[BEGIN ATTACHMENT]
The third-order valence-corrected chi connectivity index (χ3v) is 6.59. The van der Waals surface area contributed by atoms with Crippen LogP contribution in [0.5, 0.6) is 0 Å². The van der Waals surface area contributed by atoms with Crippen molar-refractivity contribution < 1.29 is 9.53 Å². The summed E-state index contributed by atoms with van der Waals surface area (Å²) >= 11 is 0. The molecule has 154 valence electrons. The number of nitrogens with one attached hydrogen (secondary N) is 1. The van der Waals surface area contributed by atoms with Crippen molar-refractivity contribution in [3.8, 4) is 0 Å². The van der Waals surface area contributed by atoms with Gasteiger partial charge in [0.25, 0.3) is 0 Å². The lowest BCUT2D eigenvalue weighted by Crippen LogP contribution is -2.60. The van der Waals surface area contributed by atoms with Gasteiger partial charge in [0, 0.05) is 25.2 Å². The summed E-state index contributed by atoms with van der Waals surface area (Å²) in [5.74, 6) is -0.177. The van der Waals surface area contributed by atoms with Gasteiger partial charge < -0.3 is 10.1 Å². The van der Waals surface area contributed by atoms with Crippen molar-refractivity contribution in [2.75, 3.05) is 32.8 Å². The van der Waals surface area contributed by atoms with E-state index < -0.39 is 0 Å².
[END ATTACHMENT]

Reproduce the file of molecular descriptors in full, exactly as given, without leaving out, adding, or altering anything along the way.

The third-order valence-corrected chi connectivity index (χ3v) is 6.59. The van der Waals surface area contributed by atoms with Crippen LogP contribution in [0.5, 0.6) is 0 Å². The van der Waals surface area contributed by atoms with Crippen molar-refractivity contribution < 1.29 is 9.53 Å². The summed E-state index contributed by atoms with van der Waals surface area (Å²) >= 11 is 0. The molecule has 154 valence electrons. The number of nitrogens with one attached hydrogen (secondary N) is 1. The van der Waals surface area contributed by atoms with Crippen molar-refractivity contribution in [3.8, 4) is 0 Å². The van der Waals surface area contributed by atoms with Gasteiger partial charge in [0.25, 0.3) is 0 Å². The lowest BCUT2D eigenvalue weighted by Crippen LogP contribution is -2.60. The van der Waals surface area contributed by atoms with Gasteiger partial charge in [0, 0.05) is 25.2 Å². The summed E-state index contributed by atoms with van der Waals surface area (Å²) in [5.74, 6) is -0.177. The van der Waals surface area contributed by atoms with Gasteiger partial charge < -0.3 is 10.1 Å². The van der Waals surface area contributed by atoms with Crippen molar-refractivity contribution in [2.75, 3.05) is 32.8 Å². The van der Waals surface area contributed by atoms with E-state index < -0.39 is 0 Å².